From my desk I could see the now empty classroom area. Whoa. For the first ten years of Billie’s, that classroom area was THE happening place in Surrey. Thousands of women took hundreds of classes a year. It was a vibrant, exciting, inspirational environment…an awesome place to learn, share, and create. I was so proud of our classes. Especially when a non-crafter would utter in hushed amazement, “I can’t believe I made this. My husband will be blown away. I can’t wait to show him…” Helping build young women’s self esteem was an unexpected by-product of those classes.
These past few years, the basement has been used more for children’s classes. Candace and Donna were kept busy with Kid’s Kraft Kamp, Birthday Parties and Mom ‘n Me classes. I taught crafts to elementary school kids who would come through Billie’s on field trips. I received hugs and affirmation daily from little girls who loved gluing and painting, “Thanks Mrs. O, this was the best fieldtrip ever…”
Awesome memories…

Back upstairs, I can hear my kids. My sons. They’ve “grown up” in this store. All of them, until they started kindergarten spent their days with me here at work. They were my companions on my weekly wholesaling trips. “I think we should buy these, mom.” They had their favorite stores, and considered the wholesalers their friends. They’ve all helped me price merchandise, stock shelves, set up displays, make samples and use the till. And now, they’re helping me box up and close down. They are having fun. They will remember this night, the night Billie’s closed… the night they anointed the soil with all the left over potpourri oil… the night they were told to take what ever they wanted (and they did. Including all the gold glitter spraycans because they think they’ll blow up good in a fire)… the night they transferred all the stuff Nan just couldn’t part with, up to the spare bedroom in the farmhouse… the night we all ate Kentucky fried chicken on the floor in front of the till…

I will remember this night too.
Just like I remember the night before we opened up in August ’87…Clint was a few months old, in his seat, watching while we inflated balloons, swept the porch, straightened out all the shelves… it felt like a celebration that evening too.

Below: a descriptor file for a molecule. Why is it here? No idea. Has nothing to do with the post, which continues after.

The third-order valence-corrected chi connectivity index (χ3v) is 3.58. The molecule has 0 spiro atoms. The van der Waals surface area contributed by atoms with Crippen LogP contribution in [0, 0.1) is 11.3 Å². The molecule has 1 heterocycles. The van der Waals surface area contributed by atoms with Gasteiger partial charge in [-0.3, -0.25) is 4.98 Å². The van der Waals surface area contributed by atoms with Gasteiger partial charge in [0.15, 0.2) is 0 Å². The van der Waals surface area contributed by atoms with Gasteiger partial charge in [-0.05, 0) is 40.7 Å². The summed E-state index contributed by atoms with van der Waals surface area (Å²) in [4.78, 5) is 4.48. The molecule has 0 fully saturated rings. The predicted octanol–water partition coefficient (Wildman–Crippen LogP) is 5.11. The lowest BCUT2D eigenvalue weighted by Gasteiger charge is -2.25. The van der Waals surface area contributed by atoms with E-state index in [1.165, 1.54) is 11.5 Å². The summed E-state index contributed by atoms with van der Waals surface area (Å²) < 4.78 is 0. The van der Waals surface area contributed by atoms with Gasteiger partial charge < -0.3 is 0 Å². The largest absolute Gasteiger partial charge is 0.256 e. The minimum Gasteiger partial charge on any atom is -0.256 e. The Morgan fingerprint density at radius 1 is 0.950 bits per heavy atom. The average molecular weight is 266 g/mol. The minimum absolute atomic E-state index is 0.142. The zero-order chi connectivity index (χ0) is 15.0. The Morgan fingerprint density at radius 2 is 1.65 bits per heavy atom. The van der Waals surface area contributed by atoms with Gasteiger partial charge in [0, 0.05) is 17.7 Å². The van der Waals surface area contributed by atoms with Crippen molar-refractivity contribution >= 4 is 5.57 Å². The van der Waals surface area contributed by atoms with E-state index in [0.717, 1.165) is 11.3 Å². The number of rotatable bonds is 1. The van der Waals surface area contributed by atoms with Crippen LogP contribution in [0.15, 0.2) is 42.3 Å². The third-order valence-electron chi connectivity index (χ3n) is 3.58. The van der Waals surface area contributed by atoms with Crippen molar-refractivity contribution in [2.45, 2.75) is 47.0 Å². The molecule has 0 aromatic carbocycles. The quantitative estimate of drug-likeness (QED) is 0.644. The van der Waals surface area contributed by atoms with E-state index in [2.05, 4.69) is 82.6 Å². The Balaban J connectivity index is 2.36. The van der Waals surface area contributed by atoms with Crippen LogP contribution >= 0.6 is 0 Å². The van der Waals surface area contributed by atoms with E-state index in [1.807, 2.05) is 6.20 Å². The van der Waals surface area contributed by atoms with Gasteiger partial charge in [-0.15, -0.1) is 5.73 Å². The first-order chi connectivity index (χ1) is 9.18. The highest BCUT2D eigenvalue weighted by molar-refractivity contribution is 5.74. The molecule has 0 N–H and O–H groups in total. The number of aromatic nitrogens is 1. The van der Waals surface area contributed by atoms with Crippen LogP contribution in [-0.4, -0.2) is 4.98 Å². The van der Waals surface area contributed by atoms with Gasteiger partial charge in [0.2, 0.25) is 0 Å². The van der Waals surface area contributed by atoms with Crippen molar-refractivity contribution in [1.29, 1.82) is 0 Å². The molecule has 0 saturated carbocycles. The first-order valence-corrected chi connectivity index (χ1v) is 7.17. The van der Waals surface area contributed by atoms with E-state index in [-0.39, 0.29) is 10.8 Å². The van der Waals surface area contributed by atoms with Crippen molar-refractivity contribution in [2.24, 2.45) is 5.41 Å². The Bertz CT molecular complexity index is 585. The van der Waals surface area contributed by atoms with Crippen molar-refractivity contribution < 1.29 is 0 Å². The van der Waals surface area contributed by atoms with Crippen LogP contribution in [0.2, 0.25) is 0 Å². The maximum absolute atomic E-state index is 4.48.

So many good good times have happened at this place.

“I can’t believe it” Candace hissed as she came into the backroom for another box.
“What?” I asked.
“That woman.”
“The one who wanted to buy the walls?”
“Yeah. After wandering for an hour, she brought her basket to the front. $5.00 worth of stuff. AND! Our power bars and extension cords. She unplugged the lamps and picked up the cords and bars and asked how much they were!!!”
“Get out.”
“Yeah. Told her they weren’t for sale, but she said they were on the floor, so she wanted to know how much they were…”

None of us are going to miss the stupid customers.


Anonymous said...

Wow, yep Max and Jen, both in grade 10. I too made some life changing choices back then. Should we be concerned??
Worked retail too, although not craft as I usually end up gluing my fingers together and the project falls apart!! But you're right about the stupid customers. I've seen them at their best and worst. The best things I remember were the honest ones who gave back too much change or let me know I hadn't charged them for something. Then wished me to have a great day with a genuine smile and appreciation. Then there were the worst. The one I remember vividly was the lady who slapped her toddler's face in the middle of the store. I was so shocked I didn't know what to do and then she left. That's a do-over I would like. I have thought many times what I should have done and each time I feel sick because of the humanness in all of us. Thank God for hope! Hope to change, be forgiven when we fail-AGAIN, and hope for eternity. Not to have to stay in the same rot we live in.
Wow, soapbox!
Did you see the moon tonight? It was full and beautiful.

Christine Lindsay said...

Stupid people -- amazing. It's always some ditzy woman with too much money and too much time on her hands that wants to wangle items out of you for nothing. There's a word for that -- GREEDY.

And in addition to that, you're such a nice mom to arrange a personal summer camp setting for child while you go to work. But in future, go easy on the rootbeer.